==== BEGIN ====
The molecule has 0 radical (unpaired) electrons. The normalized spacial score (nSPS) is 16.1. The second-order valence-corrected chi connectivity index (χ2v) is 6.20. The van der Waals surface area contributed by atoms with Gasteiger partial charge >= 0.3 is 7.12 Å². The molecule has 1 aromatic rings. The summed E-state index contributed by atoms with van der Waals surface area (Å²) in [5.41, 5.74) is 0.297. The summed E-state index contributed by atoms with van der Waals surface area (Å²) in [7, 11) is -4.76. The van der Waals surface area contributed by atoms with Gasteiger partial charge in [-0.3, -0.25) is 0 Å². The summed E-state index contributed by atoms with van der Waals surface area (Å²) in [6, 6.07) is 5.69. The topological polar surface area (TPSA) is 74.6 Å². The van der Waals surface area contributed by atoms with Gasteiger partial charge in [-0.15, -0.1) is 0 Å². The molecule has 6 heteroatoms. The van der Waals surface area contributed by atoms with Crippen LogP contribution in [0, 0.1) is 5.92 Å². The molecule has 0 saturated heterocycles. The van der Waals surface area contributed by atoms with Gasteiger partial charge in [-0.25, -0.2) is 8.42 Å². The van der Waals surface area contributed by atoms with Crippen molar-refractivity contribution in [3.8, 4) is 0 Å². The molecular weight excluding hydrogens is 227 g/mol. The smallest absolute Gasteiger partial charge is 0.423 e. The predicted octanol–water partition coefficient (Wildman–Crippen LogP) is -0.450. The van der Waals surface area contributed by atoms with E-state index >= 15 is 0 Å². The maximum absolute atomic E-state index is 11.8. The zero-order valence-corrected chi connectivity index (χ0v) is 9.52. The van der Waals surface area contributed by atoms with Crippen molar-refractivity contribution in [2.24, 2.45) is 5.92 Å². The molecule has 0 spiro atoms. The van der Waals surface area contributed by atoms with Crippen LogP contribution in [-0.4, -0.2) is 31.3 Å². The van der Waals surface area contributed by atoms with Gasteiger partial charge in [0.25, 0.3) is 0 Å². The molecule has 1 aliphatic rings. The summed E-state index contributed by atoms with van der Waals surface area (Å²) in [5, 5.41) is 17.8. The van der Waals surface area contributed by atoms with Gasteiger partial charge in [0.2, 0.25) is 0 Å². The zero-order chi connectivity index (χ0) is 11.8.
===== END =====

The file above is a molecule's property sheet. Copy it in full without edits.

The molecule has 0 radical (unpaired) electrons. The normalized spacial score (nSPS) is 16.1. The second-order valence-corrected chi connectivity index (χ2v) is 6.20. The van der Waals surface area contributed by atoms with Gasteiger partial charge >= 0.3 is 7.12 Å². The molecule has 1 aromatic rings. The summed E-state index contributed by atoms with van der Waals surface area (Å²) in [5.41, 5.74) is 0.297. The summed E-state index contributed by atoms with van der Waals surface area (Å²) in [7, 11) is -4.76. The van der Waals surface area contributed by atoms with Gasteiger partial charge in [-0.3, -0.25) is 0 Å². The summed E-state index contributed by atoms with van der Waals surface area (Å²) in [6, 6.07) is 5.69. The topological polar surface area (TPSA) is 74.6 Å². The van der Waals surface area contributed by atoms with Gasteiger partial charge in [-0.15, -0.1) is 0 Å². The molecule has 6 heteroatoms. The van der Waals surface area contributed by atoms with Crippen LogP contribution in [0, 0.1) is 5.92 Å². The molecule has 0 saturated heterocycles. The van der Waals surface area contributed by atoms with Gasteiger partial charge in [-0.25, -0.2) is 8.42 Å². The van der Waals surface area contributed by atoms with Crippen molar-refractivity contribution in [3.8, 4) is 0 Å². The molecular weight excluding hydrogens is 227 g/mol. The smallest absolute Gasteiger partial charge is 0.423 e. The predicted octanol–water partition coefficient (Wildman–Crippen LogP) is -0.450. The van der Waals surface area contributed by atoms with E-state index >= 15 is 0 Å². The maximum absolute atomic E-state index is 11.8. The zero-order valence-corrected chi connectivity index (χ0v) is 9.52. The van der Waals surface area contributed by atoms with Crippen molar-refractivity contribution in [2.24, 2.45) is 5.92 Å². The molecule has 0 spiro atoms. The van der Waals surface area contributed by atoms with Crippen LogP contribution in [-0.4, -0.2) is 31.3 Å². The van der Waals surface area contributed by atoms with Gasteiger partial charge in [0.25, 0.3) is 0 Å². The molecule has 1 aliphatic rings. The summed E-state index contributed by atoms with van der Waals surface area (Å²) in [5, 5.41) is 17.8. The van der Waals surface area contributed by atoms with Gasteiger partial charge in [0.2, 0.25) is 0 Å². The zero-order chi connectivity index (χ0) is 11.8.